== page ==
— In West Memphis, Ark., a neighborhood man had been the subject of the local pastor’s prayers for 27 years. “When he saw the kids there, and he saw Christ’s love in action, he got saved that week,” said Amy Witherspoon of Deatsville, Ala.
— Because participants were housed in local schools, they also had the opportunity to develop relationships with custodians — some of whom were not exactly thrilled at the prospect of extra work during the summer months. One janitor in Jackson, Mich., felt that way until he learned one of the work sites was his own mother’s house. “His whole attitude changed. … Now it was not just a bunch of kids coming to make (his) life miserable,” said Erica Mickels of Dallas.
— A zealous student approached by drug dealers in Savannah took the opportunity to tell them about Jesus. Even when they retreated, he followed them home and vowed to come back to talk with them further. He did. “There was no stopping him,” said Drennan.
Spiritual maturity in both witnessing and worship was surprisingly high all summer, according to several of the workers.
“This summer, more than any other summer I’ve been with World Changers, the teenagers and adult leaders were more on fire, more able to witness, they were bolder this year than I’ve ever experienced,” said Jacobs.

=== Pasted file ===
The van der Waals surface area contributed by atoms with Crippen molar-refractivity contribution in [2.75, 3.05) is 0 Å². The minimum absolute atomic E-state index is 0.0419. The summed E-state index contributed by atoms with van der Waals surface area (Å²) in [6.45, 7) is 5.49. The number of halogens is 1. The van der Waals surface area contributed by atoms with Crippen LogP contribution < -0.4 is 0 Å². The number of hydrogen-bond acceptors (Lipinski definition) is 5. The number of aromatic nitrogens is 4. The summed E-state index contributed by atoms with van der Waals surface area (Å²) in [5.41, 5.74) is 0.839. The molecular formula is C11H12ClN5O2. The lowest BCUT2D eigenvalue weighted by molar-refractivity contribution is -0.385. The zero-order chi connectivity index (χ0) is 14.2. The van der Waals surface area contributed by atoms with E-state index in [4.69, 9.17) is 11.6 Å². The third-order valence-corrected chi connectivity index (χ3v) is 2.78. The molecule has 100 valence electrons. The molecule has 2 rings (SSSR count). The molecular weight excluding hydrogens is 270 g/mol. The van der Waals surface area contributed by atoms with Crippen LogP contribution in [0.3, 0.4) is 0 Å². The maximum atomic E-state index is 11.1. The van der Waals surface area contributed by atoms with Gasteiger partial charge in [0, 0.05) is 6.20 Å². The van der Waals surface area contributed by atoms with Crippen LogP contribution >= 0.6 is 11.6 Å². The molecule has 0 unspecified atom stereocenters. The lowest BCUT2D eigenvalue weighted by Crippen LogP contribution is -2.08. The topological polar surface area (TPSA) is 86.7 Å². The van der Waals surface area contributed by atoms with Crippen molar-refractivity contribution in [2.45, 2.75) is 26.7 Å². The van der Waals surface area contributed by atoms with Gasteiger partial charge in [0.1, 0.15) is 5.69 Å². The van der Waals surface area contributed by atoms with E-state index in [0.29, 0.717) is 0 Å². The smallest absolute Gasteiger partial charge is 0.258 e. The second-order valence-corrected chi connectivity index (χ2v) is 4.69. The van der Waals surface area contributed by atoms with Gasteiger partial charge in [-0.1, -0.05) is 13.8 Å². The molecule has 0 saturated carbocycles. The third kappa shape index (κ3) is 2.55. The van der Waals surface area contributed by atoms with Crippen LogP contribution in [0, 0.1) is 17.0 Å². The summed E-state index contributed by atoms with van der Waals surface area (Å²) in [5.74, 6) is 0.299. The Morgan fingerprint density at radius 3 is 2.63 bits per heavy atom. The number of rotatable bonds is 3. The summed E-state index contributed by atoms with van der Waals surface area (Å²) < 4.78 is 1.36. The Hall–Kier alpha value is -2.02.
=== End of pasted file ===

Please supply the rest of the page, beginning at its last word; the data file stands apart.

Other summer workers offered similar testimony, particularly with the intensity of worship. One student told of hundreds of students coming down to pray, with even more coming the next night. Another worship leader tried to end a service two times before students finally decided to singing praises to God. And in Clarkesville, by the end of the week there were as many adults from the community participating in the evening worship services in the local gym as there were students.
“There is a growing consensus among the summer staff that God is doing something with this generation — that boldness, more anticipation for worship,” said Morris, noting that it mirrors observations in other youth ministries worldwide.
“There is a spiritual awakening being led by this generation, and we feel like it is going to come to a climax around the turn of the millennium,” he added.
As for World Changers, there are no signs of losing momentum. There are plans to increase the number of projects to 48 next year, including work for the first time in Chicago and Youngstown, Ohio.
For more information on opportunities available through World Changers, contact NAMB volunteer mobilization at (800) 462-VOLS.

    About the Author

  • James Dotson